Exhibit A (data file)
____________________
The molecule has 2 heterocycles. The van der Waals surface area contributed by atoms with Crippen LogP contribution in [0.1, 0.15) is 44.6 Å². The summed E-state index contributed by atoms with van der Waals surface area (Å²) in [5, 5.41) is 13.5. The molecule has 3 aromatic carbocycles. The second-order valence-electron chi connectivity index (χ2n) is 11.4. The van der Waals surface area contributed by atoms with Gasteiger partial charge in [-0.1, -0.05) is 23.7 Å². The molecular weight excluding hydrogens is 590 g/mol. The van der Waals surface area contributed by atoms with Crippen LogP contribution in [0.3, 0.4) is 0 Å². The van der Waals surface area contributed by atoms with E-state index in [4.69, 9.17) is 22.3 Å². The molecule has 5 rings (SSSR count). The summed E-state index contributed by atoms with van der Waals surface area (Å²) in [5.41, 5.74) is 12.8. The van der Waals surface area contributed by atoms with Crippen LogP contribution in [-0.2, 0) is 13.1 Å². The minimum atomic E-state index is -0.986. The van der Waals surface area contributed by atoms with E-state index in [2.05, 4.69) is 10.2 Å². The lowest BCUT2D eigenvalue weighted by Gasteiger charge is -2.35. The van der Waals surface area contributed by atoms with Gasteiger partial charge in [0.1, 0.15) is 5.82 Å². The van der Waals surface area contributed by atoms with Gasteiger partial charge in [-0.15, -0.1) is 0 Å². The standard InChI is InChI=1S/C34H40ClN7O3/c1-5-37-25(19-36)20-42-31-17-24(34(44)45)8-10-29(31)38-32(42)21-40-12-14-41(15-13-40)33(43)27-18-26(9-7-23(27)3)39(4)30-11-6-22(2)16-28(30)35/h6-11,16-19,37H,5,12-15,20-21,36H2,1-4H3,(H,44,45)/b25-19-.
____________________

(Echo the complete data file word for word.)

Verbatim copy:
The molecule has 2 heterocycles. The van der Waals surface area contributed by atoms with Crippen LogP contribution in [0.1, 0.15) is 44.6 Å². The summed E-state index contributed by atoms with van der Waals surface area (Å²) in [5, 5.41) is 13.5. The molecule has 3 aromatic carbocycles. The second-order valence-electron chi connectivity index (χ2n) is 11.4. The van der Waals surface area contributed by atoms with Gasteiger partial charge in [-0.1, -0.05) is 23.7 Å². The molecular weight excluding hydrogens is 590 g/mol. The van der Waals surface area contributed by atoms with Crippen LogP contribution in [0.3, 0.4) is 0 Å². The van der Waals surface area contributed by atoms with E-state index in [4.69, 9.17) is 22.3 Å². The molecule has 5 rings (SSSR count). The summed E-state index contributed by atoms with van der Waals surface area (Å²) in [5.41, 5.74) is 12.8. The van der Waals surface area contributed by atoms with Crippen LogP contribution in [-0.2, 0) is 13.1 Å². The minimum atomic E-state index is -0.986. The van der Waals surface area contributed by atoms with E-state index in [2.05, 4.69) is 10.2 Å². The lowest BCUT2D eigenvalue weighted by Gasteiger charge is -2.35. The van der Waals surface area contributed by atoms with Gasteiger partial charge in [0.1, 0.15) is 5.82 Å². The van der Waals surface area contributed by atoms with Gasteiger partial charge in [-0.15, -0.1) is 0 Å². The standard InChI is InChI=1S/C34H40ClN7O3/c1-5-37-25(19-36)20-42-31-17-24(34(44)45)8-10-29(31)38-32(42)21-40-12-14-41(15-13-40)33(43)27-18-26(9-7-23(27)3)39(4)30-11-6-22(2)16-28(30)35/h6-11,16-19,37H,5,12-15,20-21,36H2,1-4H3,(H,44,45)/b25-19-.